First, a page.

Chapter 11: COSMIC: Design of an Initial Prototype.

This chapter illustrates how this software measure of the functional size of software for real-time and embedded software was designed in response to an industry need. It describes in particular the process used to design the initial prototype of COSMIC, its field trials and its initial deployment.

Chapter 12: COSMIC—Scaling up and Industralization.

This chapter illustrates the additional effort to scale up COSMIC to increase its international acceptance and to bring it to be adopted as an international standard: ISO 19761. The key concepts of the COSMIC measurement method are also presented in this chapter.

Part 4: Other Issues in the Design of Software Measures

Part 4 illustrates in chapters thirteen and fourteen some additional issues that are traditional in measurement in day-to-day life, but that have not yet been seriously addressed in software measurement. Two specific examples are presented: convertibility across measurement design and measurement standard etalons.

Chapter 13: Convertibility across Measurement Methods

While numerous software measures are proposed for the same attributes, there is a scarcity of convertibility studies across alternative ways of measuring. This chapter presents a convertibility analysis across two functional size measurement methods: IFPUG Function Points and COSMIC Function Points.

Chapter 14: Design of Standard Etalons: The Next Frontier in Software Measurement

While measurement in science relies on well established standard etalons (such as for the meter and kilograms) to ensure the correctness and consistency of measurement results across contexts and countries, not a single standard etalon has yet been established for measuring software. This chapter looks at this next frontier in software measurement and reports on an initial attempt to design a first draft of a standard etalon for a referenced set of software requirements.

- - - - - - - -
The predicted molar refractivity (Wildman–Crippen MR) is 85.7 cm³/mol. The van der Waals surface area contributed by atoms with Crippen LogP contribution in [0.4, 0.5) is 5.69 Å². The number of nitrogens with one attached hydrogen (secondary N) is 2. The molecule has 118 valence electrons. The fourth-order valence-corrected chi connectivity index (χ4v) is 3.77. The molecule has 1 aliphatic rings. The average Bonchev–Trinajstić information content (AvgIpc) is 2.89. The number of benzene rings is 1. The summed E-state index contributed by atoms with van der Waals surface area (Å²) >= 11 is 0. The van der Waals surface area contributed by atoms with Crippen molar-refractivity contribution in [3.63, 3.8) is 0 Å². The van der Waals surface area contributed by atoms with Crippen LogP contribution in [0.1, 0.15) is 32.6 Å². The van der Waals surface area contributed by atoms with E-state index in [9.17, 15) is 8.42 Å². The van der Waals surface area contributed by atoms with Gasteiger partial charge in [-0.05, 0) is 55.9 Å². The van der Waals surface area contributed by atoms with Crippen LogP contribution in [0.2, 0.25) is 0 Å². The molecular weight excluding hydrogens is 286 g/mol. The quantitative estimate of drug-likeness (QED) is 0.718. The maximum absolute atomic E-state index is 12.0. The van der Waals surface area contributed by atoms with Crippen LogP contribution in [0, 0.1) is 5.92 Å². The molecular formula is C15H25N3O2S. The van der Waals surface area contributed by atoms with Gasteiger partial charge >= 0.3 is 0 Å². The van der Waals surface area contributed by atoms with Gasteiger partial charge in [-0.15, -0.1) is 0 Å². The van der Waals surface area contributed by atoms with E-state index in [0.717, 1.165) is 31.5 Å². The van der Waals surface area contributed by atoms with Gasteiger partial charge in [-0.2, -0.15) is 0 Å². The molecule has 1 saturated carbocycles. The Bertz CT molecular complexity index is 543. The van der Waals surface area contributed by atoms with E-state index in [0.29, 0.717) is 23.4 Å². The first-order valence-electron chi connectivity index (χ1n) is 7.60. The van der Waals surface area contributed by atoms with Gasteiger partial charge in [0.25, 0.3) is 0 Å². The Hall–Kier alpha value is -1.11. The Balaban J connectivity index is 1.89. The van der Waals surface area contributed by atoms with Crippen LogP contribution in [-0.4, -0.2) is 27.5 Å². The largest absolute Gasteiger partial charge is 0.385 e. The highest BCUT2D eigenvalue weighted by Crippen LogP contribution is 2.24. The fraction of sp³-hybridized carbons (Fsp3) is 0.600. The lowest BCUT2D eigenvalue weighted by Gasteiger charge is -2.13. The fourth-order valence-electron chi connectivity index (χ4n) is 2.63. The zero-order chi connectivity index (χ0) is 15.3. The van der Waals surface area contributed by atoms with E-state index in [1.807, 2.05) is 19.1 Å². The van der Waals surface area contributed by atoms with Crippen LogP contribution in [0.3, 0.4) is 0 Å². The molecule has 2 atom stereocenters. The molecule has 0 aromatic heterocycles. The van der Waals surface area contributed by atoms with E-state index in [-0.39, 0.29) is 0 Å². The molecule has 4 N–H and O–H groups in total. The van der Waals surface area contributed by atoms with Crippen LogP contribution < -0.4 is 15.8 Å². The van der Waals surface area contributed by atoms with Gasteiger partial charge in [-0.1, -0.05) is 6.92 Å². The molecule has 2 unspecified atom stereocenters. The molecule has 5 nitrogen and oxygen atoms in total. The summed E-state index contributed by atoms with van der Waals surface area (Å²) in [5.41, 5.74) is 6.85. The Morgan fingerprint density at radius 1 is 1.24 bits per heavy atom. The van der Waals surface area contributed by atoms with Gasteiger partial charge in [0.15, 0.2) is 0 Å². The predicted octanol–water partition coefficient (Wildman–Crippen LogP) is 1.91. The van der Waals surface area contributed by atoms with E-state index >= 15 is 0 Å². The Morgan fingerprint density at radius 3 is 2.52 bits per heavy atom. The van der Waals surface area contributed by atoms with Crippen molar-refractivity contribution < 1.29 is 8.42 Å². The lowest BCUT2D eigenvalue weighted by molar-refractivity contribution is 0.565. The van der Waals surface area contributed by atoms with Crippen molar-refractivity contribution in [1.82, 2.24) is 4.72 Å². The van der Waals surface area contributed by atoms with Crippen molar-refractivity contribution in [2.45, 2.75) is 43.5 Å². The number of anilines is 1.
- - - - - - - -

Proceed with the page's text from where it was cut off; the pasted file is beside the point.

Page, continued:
This book also contains three appendices:

Appendix A: List of Acronyms

Appendix B: Glossary of Terms in Software Measurement.

Appendix C: References

Additional material to complement the information contained in this book can be found at http://profs.logti.etsmtl.ca/aabran

If you are a software manager, you should:

f02txii24w3

If you are a software engineering practitioner or a software quality analyst using or planning to use existing software measures you should:

f02txiii24wm

If you are in software process improvement or a researcher planning to analyze existing software measures or to design new software measures or if you are taking an undergraduate or graduate course on software measurement you should:

f02txiv24x3

This book is not about:

  • A compendium of all software measures:
    • The purpose of this book is not to present an exhaustive list of measures of any type, or of a specific type (for instance on OO metrics).
    • There exists already on the market a number of books presenting inventories of alternative measures, as well as hundreds of research papers on emerging designs, which at this stage would still be fairly immature.
  • A compendium of software estimation models:
    • This book does not list or discuss any of the estimation models for software.
    • For instance, COCOMO [Boehm 1981, 2000] is an ‘estimation model’ which attempts to predict the relationships across a large number of factors. COCOMO is not about measurement but a lot more about experimentation (as in science) to build prediction models. COCOMO, for instance, should be used and evaluated as an estimation model. This will be discussed in another book looking into the design and evaluation of estimation models.
  • A compendium of analyses of all software measures:
    • This book presents from chapters six through ten analyses that have already been carried out in research and published at a number of international conferences.